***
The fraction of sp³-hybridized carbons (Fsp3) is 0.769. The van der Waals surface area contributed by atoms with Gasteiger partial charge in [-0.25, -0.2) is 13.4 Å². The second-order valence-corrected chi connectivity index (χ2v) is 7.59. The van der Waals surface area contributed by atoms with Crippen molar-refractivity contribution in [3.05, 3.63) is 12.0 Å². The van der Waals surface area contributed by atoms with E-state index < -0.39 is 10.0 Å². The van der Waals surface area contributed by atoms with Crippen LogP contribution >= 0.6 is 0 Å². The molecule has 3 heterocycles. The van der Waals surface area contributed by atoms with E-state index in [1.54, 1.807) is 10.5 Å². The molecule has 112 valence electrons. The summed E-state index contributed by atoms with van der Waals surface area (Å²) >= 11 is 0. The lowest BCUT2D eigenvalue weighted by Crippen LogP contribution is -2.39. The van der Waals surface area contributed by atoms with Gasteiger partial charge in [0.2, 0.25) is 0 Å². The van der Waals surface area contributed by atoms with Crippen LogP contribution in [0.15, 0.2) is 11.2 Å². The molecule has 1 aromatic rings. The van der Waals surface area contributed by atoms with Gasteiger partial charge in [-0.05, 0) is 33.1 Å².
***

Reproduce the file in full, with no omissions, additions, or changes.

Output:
The fraction of sp³-hybridized carbons (Fsp3) is 0.769. The van der Waals surface area contributed by atoms with Gasteiger partial charge in [-0.25, -0.2) is 13.4 Å². The second-order valence-corrected chi connectivity index (χ2v) is 7.59. The van der Waals surface area contributed by atoms with Crippen molar-refractivity contribution in [3.05, 3.63) is 12.0 Å². The van der Waals surface area contributed by atoms with E-state index < -0.39 is 10.0 Å². The van der Waals surface area contributed by atoms with Crippen LogP contribution >= 0.6 is 0 Å². The molecule has 3 heterocycles. The van der Waals surface area contributed by atoms with E-state index in [1.54, 1.807) is 10.5 Å². The molecule has 112 valence electrons. The summed E-state index contributed by atoms with van der Waals surface area (Å²) >= 11 is 0. The lowest BCUT2D eigenvalue weighted by Crippen LogP contribution is -2.39. The van der Waals surface area contributed by atoms with Gasteiger partial charge in [0.2, 0.25) is 0 Å². The van der Waals surface area contributed by atoms with Crippen LogP contribution in [0.15, 0.2) is 11.2 Å². The molecule has 1 aromatic rings. The van der Waals surface area contributed by atoms with Gasteiger partial charge in [-0.05, 0) is 33.1 Å².